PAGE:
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Octave or Scilab

Started by Ro_ny June 22, 2013
Hello people,

For designing pulsed shaping and other filters on Windows 7 for Fixed-point
MCUs, which is better to download (the latest version of): Octave or
Scilab?

And both export to a file the coefficients normalized to the needed format
e.g. Qm.n?

PS: Octave is claimed to be much more compatible with Matlab.

Rony J.
	 

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On Sat, 22 Jun 2013 15:31:40 -0500, Ro_ny wrote:

> Hello people, > > For designing pulsed shaping and other filters on Windows 7 for > Fixed-point MCUs, which is better to download (the latest version of): > Octave or Scilab? > > And both export to a file the coefficients normalized to the needed > format e.g. Qm.n? > > PS: Octave is claimed to be much more compatible with Matlab.
Octave is, indeed, much more compatible with Matlab. If this is an issue it should weight your choices. I vastly prefer Scilab -- it's easier to use that Octave, and has some object-oriented-ish features that are nice. But it's not trying to be a Matlab clone. Either one will do what you want. They have the same basic functions that would let you design your filters, and they both have formatted print functions that will (with a bit of effort on your part) let you print your values to a file just about any way you want to. -- Tim Wescott Control system and signal processing consulting www.wescottdesign.com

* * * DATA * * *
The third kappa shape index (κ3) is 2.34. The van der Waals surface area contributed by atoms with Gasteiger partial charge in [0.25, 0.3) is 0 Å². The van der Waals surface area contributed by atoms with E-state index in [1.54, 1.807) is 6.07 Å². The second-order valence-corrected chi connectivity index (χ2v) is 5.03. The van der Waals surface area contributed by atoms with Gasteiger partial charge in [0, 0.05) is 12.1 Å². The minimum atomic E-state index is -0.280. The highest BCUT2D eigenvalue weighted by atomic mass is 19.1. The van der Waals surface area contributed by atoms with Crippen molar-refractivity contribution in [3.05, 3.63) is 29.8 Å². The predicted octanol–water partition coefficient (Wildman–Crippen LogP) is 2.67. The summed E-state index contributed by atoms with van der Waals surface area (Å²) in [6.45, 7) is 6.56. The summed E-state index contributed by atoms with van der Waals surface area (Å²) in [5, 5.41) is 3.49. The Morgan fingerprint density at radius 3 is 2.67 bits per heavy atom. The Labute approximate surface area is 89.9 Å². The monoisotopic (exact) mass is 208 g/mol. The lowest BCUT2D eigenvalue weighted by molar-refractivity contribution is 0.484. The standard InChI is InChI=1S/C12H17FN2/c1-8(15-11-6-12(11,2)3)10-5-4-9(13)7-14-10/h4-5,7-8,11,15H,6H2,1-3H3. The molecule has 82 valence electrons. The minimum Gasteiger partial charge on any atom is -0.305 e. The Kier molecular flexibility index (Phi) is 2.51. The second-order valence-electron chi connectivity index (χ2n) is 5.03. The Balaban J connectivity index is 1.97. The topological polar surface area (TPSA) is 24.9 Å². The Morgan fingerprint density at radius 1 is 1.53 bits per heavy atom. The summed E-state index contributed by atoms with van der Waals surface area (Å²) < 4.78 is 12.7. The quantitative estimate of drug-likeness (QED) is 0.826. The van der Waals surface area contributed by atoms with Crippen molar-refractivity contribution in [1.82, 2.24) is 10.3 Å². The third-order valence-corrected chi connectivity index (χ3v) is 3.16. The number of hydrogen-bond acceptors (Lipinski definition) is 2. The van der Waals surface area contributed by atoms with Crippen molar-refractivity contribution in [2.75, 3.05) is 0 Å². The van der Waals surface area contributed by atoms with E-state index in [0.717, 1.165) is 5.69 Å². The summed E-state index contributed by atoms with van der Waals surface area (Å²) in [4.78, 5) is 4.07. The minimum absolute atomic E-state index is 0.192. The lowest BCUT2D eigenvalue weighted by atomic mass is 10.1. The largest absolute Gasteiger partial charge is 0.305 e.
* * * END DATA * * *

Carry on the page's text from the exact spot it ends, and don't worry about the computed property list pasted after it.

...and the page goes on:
On 22.06.2013 22:31, Ro_ny wrote:
> Hello people, > > For designing pulsed shaping and other filters on Windows 7 for Fixed-point > MCUs, which is better to download (the latest version of): Octave or > Scilab? > > And both export to a file the coefficients normalized to the needed format > e.g. Qm.n? > > PS: Octave is claimed to be much more compatible with Matlab. > > Rony J. > > > _____________________________ > Posted through www.DSPRelated.com >
It depends Octave is more compatible but the last time I checked the Windows version was very unstable. If you use Linux on the other hand Octave with some GUI like KOctave is alright though. I prefer Scilab, runs stable on Windows and Linux, comes with a fully functional IDE GUI and has a syntax that looks a little less messy than the big M. Greetz, Sebastian
Let’s go for Scilab. Can you show what to type there in order to have the
coefficients of a Gaussian FIR filter into a text file? (I’ll change the
constants afterwards)

Rony J.	 

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"Ro_ny" <95309@dsprelated> writes:

> Let&acirc;&euro;&trade;s go for Scilab. Can you show what to type there in order
to have the
> coefficients of a Gaussian FIR filter into a text file? (I&acirc;&euro;&trade;ll
change the
> constants afterwards)
If you're going to make your career in communications and signal processing, Octave/Matlab is the standard tool. I believe a lot of control guys use SciLab but a lot also use Matlab. I'm biased towards Matlab/Octave since that's what I've used for umpteen years.. -- Randy Yates Digital Signal Labs http://www.digitalsignallabs.com
Tim Wescott <tim@seemywebsite.please> wrote:

(snip)

> Octave is, indeed, much more compatible with Matlab. If this is > an issue it should weight your choices.
I have recently found out how incompatible Matlab is with Octave. There are many Octave features not in Matlab, and I had to go back and fix many programs I wrote for Octave. The biggest one is that Octave will let you include function definitions with names other than the file name, such that they can be called from within the file. Not Matlab. I find it convenient to have my whole program, including any functions (such as for ODE solvers) in the same file. Smaller ones, such as Octave allows # comments, both " and ' for strings, and the printf function aren't hard to fix. -- glen